Patient Guide: Injection for Plantar Fasciitis

Patient Guide: Injection for Plantar Fasciitis

Can a steroid injection help your heel pain?


ROSEMONT, Ill., Aug. 23, 2017 /PRNewswire-HISPANIC PR WIRE/ — Nearly 10 percent of people have pain in the bottom of the heel at some point in their lives. The most common reason is plantar fasciitis, which can be caused by too much activity, ill-fitting shoes, flat feet, or excessive weight. The plantar fascia is the thick band of tissue that connects your heel bone to your toes.

Created by orthopaedic foot and ankle surgeons, FootCareMD offers educational tools to help you make informed decisions about your foot health.

If you’ve been diagnosed with plantar fasciitis, you may know that treatment typically includes daily stretching and changing your activity to rest your foot. Non-steroidal anti-inflammatory medications can also help, say foot and ankle orthopaedic surgeons. If these treatments do not decrease pain, the next step can be shock wave therapy or steroid injections into the plantar fascia.

Not everyone can have plantar fascia injections. For those who can try an injection for their pain, an office visit with a foot and ankle orthopaedic surgeon is needed. If an injection is performed, a thin needle is used to inject the medicines into the foot. The numbing sensation will last for a few hours, and the steroid will relieve heel pain for several weeks to months. During this time, patients should resume foot stretching.

Injections will not cure plantar fasciitis, but they can relieve pain temporarily. Stretching remains the top recommendation of foot and ankle orthopaedic surgeons. For a photo guide to plantar fascia stretching, consult the Plantar Fasciitis page at, the patient education website of the American Orthopaedic Foot & Ankle Society (AOFAS).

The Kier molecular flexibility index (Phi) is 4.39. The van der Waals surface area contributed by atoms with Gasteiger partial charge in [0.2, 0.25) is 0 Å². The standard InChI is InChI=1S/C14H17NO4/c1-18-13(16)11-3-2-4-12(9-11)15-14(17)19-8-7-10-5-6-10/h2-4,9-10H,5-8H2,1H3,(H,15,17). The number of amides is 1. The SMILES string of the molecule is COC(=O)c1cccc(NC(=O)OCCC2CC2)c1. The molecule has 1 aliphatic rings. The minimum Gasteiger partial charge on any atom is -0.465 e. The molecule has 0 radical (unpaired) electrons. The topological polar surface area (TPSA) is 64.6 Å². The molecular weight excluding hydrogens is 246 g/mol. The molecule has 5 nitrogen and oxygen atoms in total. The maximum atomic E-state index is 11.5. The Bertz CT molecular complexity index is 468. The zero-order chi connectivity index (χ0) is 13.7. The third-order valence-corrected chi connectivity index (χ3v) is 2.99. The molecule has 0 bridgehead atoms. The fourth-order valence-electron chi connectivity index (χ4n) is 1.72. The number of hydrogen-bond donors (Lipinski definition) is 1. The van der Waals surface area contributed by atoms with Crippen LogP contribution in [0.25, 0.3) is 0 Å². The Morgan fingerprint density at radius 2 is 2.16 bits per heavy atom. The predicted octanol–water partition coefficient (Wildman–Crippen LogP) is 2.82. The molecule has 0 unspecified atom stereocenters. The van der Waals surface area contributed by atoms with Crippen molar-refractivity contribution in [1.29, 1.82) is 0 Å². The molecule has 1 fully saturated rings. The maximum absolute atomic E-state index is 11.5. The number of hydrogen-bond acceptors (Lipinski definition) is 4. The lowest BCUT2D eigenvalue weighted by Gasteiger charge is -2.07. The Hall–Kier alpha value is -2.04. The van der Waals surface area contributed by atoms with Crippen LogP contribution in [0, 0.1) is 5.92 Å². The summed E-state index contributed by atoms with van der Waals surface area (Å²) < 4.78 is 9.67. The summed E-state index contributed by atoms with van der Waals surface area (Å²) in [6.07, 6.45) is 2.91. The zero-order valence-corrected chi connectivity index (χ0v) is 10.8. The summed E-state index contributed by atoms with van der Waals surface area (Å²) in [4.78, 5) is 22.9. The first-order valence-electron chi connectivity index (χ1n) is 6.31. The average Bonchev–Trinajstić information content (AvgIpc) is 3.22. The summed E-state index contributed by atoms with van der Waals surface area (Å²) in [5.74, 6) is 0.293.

About Foot and Ankle Orthopaedic Surgeons

Foot and ankle orthopaedic foot and ankle surgeons are medical doctors (MD and DO) who specialize in the diagnosis and treatment, both surgical and nonsurgical, of musculoskeletal disorders and injuries of the foot and ankle. Their education and training consists of four years of medical school, five years of post-graduate residency and often a fellowship year of specialized surgical training. These specialists treat patients of all ages and perform reconstructive surgery for deformities and arthritis, treat sports injuries, and manage foot and ankle trauma.

About the AOFAS

As the professional organization of foot and ankle orthopaedic surgeons, the AOFAS supports the specialty and other healthcare providers through evidence-based and best-practice education and research. The Society provides leadership in foot and ankle surgery, serving as a resource for government and industry as well as the national and international healthcare communities, and promotes preventive foot and ankle care.

American Orthopaedic Foot & Ankle Society logo

Logo –

Logo –

SOURCE American Orthopaedic Foot & Ankle Society

Patient Guide: Injection for Plantar Fasciitis